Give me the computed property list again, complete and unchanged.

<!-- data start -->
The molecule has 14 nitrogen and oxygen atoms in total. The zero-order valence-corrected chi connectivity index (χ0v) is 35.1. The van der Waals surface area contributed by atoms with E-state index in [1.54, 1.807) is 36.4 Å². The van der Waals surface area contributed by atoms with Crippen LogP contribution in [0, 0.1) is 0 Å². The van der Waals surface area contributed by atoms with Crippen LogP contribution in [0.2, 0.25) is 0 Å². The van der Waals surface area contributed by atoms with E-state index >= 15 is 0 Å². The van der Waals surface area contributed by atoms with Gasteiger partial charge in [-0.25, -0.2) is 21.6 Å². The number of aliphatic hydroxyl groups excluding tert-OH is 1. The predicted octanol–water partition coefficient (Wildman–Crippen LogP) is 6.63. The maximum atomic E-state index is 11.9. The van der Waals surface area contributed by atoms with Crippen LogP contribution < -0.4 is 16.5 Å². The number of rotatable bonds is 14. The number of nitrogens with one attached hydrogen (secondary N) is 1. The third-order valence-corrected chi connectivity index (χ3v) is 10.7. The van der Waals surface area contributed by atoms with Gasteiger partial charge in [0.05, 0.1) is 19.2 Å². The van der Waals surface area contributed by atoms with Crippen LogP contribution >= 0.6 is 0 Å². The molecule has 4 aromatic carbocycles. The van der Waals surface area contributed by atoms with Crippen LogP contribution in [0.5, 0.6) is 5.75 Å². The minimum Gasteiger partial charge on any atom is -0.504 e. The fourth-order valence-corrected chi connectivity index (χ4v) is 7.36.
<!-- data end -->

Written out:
The molecule has 14 nitrogen and oxygen atoms in total. The zero-order valence-corrected chi connectivity index (χ0v) is 35.1. The van der Waals surface area contributed by atoms with E-state index in [1.54, 1.807) is 36.4 Å². The van der Waals surface area contributed by atoms with Crippen LogP contribution in [0, 0.1) is 0 Å². The van der Waals surface area contributed by atoms with Crippen LogP contribution in [0.2, 0.25) is 0 Å². The van der Waals surface area contributed by atoms with E-state index >= 15 is 0 Å². The van der Waals surface area contributed by atoms with Gasteiger partial charge in [-0.25, -0.2) is 21.6 Å². The number of aliphatic hydroxyl groups excluding tert-OH is 1. The predicted octanol–water partition coefficient (Wildman–Crippen LogP) is 6.63. The maximum atomic E-state index is 11.9. The van der Waals surface area contributed by atoms with Crippen LogP contribution < -0.4 is 16.5 Å². The number of rotatable bonds is 14. The number of nitrogens with one attached hydrogen (secondary N) is 1. The third-order valence-corrected chi connectivity index (χ3v) is 10.7. The van der Waals surface area contributed by atoms with Gasteiger partial charge in [0.05, 0.1) is 19.2 Å². The van der Waals surface area contributed by atoms with Crippen LogP contribution >= 0.6 is 0 Å². The molecule has 4 aromatic carbocycles. The van der Waals surface area contributed by atoms with Crippen LogP contribution in [0.5, 0.6) is 5.75 Å². The minimum Gasteiger partial charge on any atom is -0.504 e. The fourth-order valence-corrected chi connectivity index (χ4v) is 7.36.